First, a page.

Sarcasm  

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Sarcasm from Greek σαρκασμός (sarkasmos), 'mockery, sarcasm' is sneering, jesting, or mocking at a person, situation or thing. It is strongly associated with irony, with some definitions classifying it as a type of verbal irony intended to insult or wound — stating the opposite of the intended meaning, e.g. using "that's fantastic" to mean "that's awful". It is used mostly in a humorous manner, and is expressed through vocal intonations such as over-emphasizing the actual statement or particular words. Use of sarcasm is sometimes viewed as an expression of concealed anger or annoyance.

Punctuation

Irony punctuation

Though in the English language there is no standard accepted method to denote irony or sarcasm in written conversation, several forms of punctuation have been proposed. Among the oldest and frequently attested are the percontation point—furthered by Henry Denham in the 1580s—and the irony mark—furthered by Alcanter de Brahm in the 19th century. Both of these marks were represented visually by a ⸮ backwards question mark (unicode U+2E2E). Each of these punctuation marks are primarily used to indicate that a sentence should be understood as ironic, but not necessarily designate sarcasm that is not ironic. By contrast, more recent proposals, such as the snark mark, or the use of a following tilde are specifically intended to denote sarcasm rather than irony. A bracketed exclamation point or question mark as well as scare quotes are also sometimes used to express irony or ironic sarcasm.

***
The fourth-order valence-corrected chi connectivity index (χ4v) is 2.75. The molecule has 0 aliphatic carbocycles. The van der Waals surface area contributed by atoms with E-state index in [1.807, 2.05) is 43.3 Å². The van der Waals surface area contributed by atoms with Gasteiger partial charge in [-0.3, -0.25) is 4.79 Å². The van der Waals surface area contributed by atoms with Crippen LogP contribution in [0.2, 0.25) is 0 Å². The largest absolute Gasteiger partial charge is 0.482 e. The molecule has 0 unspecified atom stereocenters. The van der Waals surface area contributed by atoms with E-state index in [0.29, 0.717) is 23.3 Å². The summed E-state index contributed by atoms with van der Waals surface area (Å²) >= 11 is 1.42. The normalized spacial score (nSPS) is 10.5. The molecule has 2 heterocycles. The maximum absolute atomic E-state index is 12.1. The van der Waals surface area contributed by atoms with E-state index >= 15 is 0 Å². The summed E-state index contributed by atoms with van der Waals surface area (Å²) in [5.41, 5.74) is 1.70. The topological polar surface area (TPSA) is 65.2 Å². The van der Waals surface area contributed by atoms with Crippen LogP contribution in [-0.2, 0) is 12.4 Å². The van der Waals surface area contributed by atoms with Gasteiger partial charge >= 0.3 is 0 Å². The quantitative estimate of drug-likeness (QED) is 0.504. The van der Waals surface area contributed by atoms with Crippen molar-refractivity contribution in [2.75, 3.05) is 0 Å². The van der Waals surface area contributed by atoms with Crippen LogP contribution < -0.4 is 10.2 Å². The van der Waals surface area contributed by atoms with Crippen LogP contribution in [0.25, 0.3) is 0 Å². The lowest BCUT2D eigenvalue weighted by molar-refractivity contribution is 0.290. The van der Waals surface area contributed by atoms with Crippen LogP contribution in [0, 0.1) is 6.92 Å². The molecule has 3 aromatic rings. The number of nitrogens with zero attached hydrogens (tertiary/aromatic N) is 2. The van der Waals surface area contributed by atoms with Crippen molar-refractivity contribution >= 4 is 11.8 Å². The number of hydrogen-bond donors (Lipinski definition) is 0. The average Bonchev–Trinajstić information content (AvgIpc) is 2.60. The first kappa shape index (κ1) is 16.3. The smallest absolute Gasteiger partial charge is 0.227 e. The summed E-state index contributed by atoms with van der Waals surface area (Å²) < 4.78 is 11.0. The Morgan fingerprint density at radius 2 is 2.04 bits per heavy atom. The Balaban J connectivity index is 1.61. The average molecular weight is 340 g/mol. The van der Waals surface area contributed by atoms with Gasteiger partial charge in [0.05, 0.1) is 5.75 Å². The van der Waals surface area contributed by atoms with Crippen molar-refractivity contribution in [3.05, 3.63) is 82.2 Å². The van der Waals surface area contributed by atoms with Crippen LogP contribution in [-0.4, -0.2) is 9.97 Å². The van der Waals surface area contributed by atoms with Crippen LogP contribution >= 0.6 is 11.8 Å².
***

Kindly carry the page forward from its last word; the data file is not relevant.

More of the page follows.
In certain Ethiopic languages, sarcasm and unreal phrases are indicated at the end of a sentence with a sarcasm mark called temherte slaq, a character that looks like an inverted exclamation point ¡. The usage directly parallels John Wilkins' 1668 proposal to use the inverted exclamation point as an irony mark. A proposal by Asteraye Tsigie and Daniel Yacob in 1999 to include the temherte slaq in unicode was unsuccessful.

See also




Unless indicated otherwise, the text in this article is either based on Wikipedia article "Sarcasm" or another language Wikipedia page thereof used under the terms of the GNU Free Documentation License; or on research by Jahsonic and friends. See Art and Popular Culture's copyright notice.

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